His first-day drama and his history in the Senate suggest that might be difficult.
“I think he’s still new at this,” said Andrew Cash, a lawyer in Charleston, S.C., who attended Paul’s rally in the state Thursday. “He’s been around politics for a long time, but it’s his first presidential campaign, and that’s a different beast.”
In his first 24 hours as a contender, Paul lectured an NBC anchor about how to ask a question and told another to print his “five-minute answer” when asked an abortion question that he had answered earlier on a Kentucky Right to Life questionnaire.
He then picked a fight on the issue with the chairwoman of the Democratic Party, hardly a sin in GOP circles but a provocation he might not have needed in his earliest days defining himself as a candidate.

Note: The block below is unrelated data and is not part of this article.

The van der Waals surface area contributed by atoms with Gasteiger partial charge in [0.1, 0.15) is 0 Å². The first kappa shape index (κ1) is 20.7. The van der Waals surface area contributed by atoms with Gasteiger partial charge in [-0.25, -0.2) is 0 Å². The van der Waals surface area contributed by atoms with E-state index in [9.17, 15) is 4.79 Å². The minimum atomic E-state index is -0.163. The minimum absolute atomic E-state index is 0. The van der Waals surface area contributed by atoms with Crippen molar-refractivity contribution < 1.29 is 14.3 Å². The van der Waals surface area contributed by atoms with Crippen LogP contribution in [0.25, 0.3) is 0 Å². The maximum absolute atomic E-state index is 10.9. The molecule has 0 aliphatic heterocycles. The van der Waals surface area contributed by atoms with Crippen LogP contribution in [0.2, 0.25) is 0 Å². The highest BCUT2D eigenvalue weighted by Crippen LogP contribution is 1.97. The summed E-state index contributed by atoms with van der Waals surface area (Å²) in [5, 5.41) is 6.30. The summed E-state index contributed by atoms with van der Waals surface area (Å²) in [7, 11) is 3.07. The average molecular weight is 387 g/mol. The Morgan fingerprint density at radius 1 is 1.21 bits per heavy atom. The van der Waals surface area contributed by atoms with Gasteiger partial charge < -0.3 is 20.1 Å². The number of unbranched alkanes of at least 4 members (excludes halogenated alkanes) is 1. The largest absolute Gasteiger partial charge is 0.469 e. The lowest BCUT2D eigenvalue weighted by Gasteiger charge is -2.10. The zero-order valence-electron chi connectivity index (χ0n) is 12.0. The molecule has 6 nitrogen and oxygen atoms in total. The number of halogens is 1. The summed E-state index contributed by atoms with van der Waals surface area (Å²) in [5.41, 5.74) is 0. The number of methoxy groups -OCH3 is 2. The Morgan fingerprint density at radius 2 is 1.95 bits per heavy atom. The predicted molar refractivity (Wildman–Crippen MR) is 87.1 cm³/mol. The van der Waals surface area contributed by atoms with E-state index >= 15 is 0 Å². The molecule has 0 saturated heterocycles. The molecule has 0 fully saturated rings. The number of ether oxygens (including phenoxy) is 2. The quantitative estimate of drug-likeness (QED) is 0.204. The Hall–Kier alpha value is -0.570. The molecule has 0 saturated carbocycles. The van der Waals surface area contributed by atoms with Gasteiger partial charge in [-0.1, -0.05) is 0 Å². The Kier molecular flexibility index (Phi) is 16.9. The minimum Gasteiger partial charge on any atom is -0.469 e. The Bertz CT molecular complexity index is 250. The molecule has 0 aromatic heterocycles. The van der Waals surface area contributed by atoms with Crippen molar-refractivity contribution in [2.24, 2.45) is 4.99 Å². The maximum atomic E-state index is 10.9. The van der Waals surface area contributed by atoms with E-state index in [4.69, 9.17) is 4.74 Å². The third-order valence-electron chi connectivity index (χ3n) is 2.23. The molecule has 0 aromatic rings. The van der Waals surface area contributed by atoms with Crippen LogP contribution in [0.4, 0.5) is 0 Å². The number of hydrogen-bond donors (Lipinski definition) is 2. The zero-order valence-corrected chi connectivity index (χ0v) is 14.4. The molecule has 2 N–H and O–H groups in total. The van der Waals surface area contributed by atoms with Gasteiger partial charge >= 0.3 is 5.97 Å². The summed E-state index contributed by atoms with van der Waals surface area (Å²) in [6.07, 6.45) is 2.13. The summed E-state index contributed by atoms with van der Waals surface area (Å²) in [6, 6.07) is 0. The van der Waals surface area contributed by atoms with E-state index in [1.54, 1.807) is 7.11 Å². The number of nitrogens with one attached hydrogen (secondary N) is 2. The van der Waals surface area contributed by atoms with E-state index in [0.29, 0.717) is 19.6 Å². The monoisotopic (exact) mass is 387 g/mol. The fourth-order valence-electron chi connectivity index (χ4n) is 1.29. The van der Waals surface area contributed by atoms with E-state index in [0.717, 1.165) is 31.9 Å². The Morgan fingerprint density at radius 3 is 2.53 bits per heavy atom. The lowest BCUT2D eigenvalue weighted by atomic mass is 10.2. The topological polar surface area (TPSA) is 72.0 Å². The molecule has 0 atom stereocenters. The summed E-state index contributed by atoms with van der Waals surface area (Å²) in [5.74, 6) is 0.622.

And he asked his campaign attorneys to send a cease-and-desist letter to TV stations running ads critical of his previous statements about Iran. After facing questions about those remarks, Paul turned to lawyers to make the case that the ads did not represent his current views on Iran’s pursuit of a nuclear weapon and should not be aired.
Taken together, it’s clear his transition from Senate iconoclast to GOP candidate has been a rocky one.
“I think we can all get better,” he told Fox News on Wednesday.
That demeanor could be an asset in his quest for the nomination, especially among conservative and libertarian activists.
“Thankfully, our national media doesn’t get to pick and choose our Republican Party’s presidential nominees,” he tweeted.
Republished with permission of the Associated Press.